The Royal Air Force’s Raytheon Sentinel surveillance fleet completed its final operation on February 25, 2021. The last aircraft flew a mission from its base at RAF Waddington in southern England, monitoring Russia’s Kaliningrad enclave, and Belarus, from Polish and Lithuanian airspace. The RAF Sentinels have been frequent visitors to the Baltic airspace, often provoking a reaction from Russian Su-27 Flanker interceptors based in Kaliningrad.
The Sentinel R.Mk 1 is a radar reconnaissance version of the Bombardier Global Express business aircraft, and was tasked with providing long-range, wide-area battlefield surveillance, and with delivering critical intelligence and target-tracking. The platform was the end result of a long-running program by the UK to deploy what was originally known as a Corps Airborne Stand-off Radar (CASTOR) for detecting and tracking Warsaw Pact tank and vehicle movements for the British Army of the Rhine. This eventually evolved into the ASTOR requirement, for which Raytheon offered a Global Express, equipped with a derivative of the U-2’s ASARS-2 radar.
Though the end of the Cold War removed the original justification for the aircraft and made funding difficult, the 1991 Gulf War confirmed the need for such an aircraft. A production contract was finally signed in December 1999. Raytheon flew an aerodynamic prototype (the original Global Express prototype) on 3 August 2001, and flew the first of five production Sentinel R.Mk 1s on 26 May 2004. Subsequent aircraft were converted at Broughton in the UK. Service trials began in 2007 and No. V (AC) Sqn flew the first operational Sentinel mission over Afghanistan in November 2008.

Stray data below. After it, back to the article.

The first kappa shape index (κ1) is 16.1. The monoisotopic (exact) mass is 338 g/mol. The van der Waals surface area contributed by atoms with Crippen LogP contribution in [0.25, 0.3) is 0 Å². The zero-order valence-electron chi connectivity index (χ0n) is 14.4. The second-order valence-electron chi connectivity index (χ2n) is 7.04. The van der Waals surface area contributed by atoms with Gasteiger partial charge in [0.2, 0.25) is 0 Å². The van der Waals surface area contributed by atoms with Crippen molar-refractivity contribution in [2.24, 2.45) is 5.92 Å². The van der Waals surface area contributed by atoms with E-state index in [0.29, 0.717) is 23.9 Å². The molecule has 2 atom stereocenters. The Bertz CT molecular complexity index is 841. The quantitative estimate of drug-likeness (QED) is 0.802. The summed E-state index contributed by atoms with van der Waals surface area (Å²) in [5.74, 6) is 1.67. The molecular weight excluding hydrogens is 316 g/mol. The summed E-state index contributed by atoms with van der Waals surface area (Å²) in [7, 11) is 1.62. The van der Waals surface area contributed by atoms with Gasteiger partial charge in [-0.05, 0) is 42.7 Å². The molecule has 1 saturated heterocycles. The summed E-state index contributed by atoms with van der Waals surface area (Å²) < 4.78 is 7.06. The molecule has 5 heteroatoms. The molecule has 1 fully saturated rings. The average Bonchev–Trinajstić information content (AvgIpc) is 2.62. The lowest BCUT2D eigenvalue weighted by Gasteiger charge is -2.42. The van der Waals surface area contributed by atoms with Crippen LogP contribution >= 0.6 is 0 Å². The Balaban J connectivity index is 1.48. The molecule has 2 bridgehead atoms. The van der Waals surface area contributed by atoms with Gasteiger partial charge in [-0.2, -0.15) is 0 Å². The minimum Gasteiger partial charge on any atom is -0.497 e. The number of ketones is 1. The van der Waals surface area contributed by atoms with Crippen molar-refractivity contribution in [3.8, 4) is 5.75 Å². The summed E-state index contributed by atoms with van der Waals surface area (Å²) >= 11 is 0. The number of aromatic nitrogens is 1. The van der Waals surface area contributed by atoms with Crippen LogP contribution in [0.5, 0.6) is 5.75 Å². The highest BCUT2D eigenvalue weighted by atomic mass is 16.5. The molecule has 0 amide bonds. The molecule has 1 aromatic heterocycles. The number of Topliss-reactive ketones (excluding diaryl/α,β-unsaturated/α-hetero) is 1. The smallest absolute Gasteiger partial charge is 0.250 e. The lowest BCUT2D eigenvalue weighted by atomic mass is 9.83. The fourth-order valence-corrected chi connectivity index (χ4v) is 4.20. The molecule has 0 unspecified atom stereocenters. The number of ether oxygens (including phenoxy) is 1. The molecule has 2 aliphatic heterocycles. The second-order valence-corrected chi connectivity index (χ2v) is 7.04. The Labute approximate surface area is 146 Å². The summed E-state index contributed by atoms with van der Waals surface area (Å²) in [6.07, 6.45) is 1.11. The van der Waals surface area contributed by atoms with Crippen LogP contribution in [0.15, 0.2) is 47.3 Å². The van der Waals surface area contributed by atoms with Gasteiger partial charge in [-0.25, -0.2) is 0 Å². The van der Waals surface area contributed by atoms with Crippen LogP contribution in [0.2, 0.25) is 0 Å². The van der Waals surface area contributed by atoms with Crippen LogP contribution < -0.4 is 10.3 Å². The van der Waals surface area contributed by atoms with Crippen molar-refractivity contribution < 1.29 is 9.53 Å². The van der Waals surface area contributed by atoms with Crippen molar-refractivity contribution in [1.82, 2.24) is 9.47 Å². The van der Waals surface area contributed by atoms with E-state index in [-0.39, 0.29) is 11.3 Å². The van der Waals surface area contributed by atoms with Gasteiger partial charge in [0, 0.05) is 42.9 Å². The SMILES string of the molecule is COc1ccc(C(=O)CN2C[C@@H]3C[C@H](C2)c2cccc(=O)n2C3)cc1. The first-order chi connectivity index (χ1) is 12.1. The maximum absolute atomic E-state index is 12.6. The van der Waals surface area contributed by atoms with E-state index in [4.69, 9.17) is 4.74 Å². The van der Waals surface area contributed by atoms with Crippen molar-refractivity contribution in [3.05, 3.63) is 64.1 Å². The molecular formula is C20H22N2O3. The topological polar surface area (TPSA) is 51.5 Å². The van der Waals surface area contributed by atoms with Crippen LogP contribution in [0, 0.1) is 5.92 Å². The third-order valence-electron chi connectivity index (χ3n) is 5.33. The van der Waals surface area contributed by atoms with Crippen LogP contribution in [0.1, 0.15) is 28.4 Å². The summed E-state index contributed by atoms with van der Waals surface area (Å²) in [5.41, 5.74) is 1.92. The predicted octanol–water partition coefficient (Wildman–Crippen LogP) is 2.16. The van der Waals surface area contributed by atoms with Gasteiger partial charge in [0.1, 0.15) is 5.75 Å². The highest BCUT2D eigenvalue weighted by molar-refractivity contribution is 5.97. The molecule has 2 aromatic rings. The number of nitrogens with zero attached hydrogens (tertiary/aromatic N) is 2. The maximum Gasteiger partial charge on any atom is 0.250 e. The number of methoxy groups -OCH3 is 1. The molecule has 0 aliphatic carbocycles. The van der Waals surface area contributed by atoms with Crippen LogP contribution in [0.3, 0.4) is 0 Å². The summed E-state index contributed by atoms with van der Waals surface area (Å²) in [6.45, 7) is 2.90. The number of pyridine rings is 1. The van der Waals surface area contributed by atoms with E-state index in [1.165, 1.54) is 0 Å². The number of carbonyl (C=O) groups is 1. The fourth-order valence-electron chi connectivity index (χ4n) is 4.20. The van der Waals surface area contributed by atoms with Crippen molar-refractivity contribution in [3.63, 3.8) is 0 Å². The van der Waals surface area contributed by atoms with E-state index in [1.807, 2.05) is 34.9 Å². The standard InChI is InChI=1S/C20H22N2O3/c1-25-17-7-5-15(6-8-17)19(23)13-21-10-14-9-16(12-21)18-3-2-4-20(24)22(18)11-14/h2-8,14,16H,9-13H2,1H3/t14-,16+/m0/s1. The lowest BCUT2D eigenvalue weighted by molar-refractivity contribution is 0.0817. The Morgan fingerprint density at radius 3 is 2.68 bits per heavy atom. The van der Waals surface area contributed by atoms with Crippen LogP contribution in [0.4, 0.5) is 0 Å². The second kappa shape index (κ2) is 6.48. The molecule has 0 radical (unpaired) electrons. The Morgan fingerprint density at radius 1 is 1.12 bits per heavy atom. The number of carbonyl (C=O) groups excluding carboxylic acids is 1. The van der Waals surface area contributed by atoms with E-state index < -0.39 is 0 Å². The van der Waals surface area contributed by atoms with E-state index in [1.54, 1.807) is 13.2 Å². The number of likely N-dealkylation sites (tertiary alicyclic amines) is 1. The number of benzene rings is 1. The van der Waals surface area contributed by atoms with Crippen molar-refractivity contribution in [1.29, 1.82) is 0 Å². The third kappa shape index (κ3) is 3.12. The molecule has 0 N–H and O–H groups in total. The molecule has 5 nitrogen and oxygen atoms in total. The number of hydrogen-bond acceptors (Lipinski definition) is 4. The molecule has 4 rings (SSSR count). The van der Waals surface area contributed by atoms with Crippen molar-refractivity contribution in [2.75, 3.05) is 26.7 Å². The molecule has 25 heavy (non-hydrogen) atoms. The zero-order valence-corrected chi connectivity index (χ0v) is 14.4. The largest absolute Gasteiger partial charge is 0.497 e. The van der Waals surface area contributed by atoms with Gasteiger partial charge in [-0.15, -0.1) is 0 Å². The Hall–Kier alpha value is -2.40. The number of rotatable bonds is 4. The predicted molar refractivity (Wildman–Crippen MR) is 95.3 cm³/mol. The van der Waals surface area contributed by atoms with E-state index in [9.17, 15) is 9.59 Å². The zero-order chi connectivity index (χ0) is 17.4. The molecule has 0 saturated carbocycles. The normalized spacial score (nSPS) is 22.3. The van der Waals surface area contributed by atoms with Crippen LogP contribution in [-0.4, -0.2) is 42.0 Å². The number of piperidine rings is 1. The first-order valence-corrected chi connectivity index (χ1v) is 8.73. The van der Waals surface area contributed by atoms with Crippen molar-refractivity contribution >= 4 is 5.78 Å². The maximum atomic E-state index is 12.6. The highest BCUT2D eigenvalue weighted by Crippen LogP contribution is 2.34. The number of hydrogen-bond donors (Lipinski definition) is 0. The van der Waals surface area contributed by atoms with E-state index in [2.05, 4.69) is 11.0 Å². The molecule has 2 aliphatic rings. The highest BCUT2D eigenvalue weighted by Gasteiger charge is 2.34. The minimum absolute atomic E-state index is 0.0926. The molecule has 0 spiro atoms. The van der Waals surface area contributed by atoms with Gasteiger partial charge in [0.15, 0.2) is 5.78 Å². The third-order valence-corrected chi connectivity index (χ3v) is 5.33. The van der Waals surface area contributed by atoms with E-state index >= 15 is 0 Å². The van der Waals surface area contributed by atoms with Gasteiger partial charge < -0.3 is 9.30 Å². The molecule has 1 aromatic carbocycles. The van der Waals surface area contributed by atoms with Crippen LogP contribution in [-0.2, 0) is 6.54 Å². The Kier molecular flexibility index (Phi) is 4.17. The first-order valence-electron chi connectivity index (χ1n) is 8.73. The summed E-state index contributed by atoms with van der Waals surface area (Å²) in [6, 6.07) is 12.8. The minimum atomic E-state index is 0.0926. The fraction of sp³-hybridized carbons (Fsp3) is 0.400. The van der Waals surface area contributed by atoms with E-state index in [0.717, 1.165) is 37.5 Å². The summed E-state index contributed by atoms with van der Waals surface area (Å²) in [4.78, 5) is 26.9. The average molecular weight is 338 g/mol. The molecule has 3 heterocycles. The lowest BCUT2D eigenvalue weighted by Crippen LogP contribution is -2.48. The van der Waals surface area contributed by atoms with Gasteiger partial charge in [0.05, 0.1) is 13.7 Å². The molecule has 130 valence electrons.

The 2010 Strategic Defence and Security Review suggested that the Sentinel would be withdrawn as soon as the Operation Herrick commitment in Afghanistan ended, but the system proved so valuable to British and allied commanders that it was given a reprieve. Additonal roles and equipment were discussed, but in the event they were not funded.
Since then, the Sentinel has participated in Operation Ellamy over Libya in 2011, becoming a vital link in the chain of target identification and prosecution, especially against fleeting targets. The Chief of the Air Staff described its role in Libya as “pivotal”. In January 2013, the RAF deployed a Sentinel to Dakar-Ouakam Air Base in Senegal, in support of Operation Newcombe in Mali, while 2014 saw the aircraft used to map the scale of flooding in southern England under Operation Pitchpole. In May 2014, a Sentinel operating from Ghana assisted in the search for the 223 schoolgirls abducted by Boko Haram in Nigeria.
In March 2015 two Sentinel aircraft were deployed in support of Operation Shader, providing surveillance to coalition forces fighting as part of the military intervention against Daesh (ISIL) forces in Syria and Iraq. It was announced that the fleet would be cut to four aircraft with effect from 2017 and the out-of-service date was pushed back to 2021. One aircraft was withdrawn from use in July 2017.
The aircraft’s operational commitments (together with budgetary constraints) meant that the aircraft and its mission systems did not receive the upgrades that were required and, as a result, the radar and mission system became increasingly obsolescent. Retaining the aircraft would have required significant upgrade expenditure and the decision was taken to retire and scrap the aircraft in March 2021. During their 12.5-year service life, the five aircraft flew approximately 32,300 hours, in about 4,870 sorties.
The official view is that the new P-8A Poseidon aircraft and the forthcoming Protector will carry out the surveillance role previously conducted by the Sentinel, though neither type has suitable sensors or datalinks to allow them to achieve the same results.